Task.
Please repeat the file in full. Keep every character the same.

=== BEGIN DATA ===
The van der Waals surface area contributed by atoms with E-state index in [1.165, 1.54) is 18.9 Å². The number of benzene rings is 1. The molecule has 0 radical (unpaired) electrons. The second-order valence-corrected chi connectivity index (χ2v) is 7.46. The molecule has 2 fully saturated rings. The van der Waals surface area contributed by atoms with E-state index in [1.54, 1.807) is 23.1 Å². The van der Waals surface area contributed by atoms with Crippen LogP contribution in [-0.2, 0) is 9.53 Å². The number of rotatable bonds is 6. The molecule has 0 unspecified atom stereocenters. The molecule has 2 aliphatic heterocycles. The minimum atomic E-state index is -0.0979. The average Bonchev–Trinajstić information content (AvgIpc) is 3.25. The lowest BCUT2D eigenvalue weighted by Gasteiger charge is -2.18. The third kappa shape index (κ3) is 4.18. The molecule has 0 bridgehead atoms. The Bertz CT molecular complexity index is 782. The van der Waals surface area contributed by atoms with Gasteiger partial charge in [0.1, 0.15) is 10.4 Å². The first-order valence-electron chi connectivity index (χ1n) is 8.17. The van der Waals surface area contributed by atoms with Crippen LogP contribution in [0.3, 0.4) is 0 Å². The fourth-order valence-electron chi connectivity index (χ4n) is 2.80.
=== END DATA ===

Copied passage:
The van der Waals surface area contributed by atoms with E-state index in [1.165, 1.54) is 18.9 Å². The number of benzene rings is 1. The molecule has 0 radical (unpaired) electrons. The second-order valence-corrected chi connectivity index (χ2v) is 7.46. The molecule has 2 fully saturated rings. The van der Waals surface area contributed by atoms with E-state index in [1.54, 1.807) is 23.1 Å². The van der Waals surface area contributed by atoms with Crippen LogP contribution in [-0.2, 0) is 9.53 Å². The number of rotatable bonds is 6. The molecule has 0 unspecified atom stereocenters. The molecule has 2 aliphatic heterocycles. The minimum atomic E-state index is -0.0979. The average Bonchev–Trinajstić information content (AvgIpc) is 3.25. The lowest BCUT2D eigenvalue weighted by Gasteiger charge is -2.18. The third kappa shape index (κ3) is 4.18. The molecule has 0 bridgehead atoms. The Bertz CT molecular complexity index is 782. The van der Waals surface area contributed by atoms with Gasteiger partial charge in [0.1, 0.15) is 10.4 Å². The first-order valence-electron chi connectivity index (χ1n) is 8.17. The van der Waals surface area contributed by atoms with Crippen LogP contribution in [0.3, 0.4) is 0 Å². The fourth-order valence-electron chi connectivity index (χ4n) is 2.80.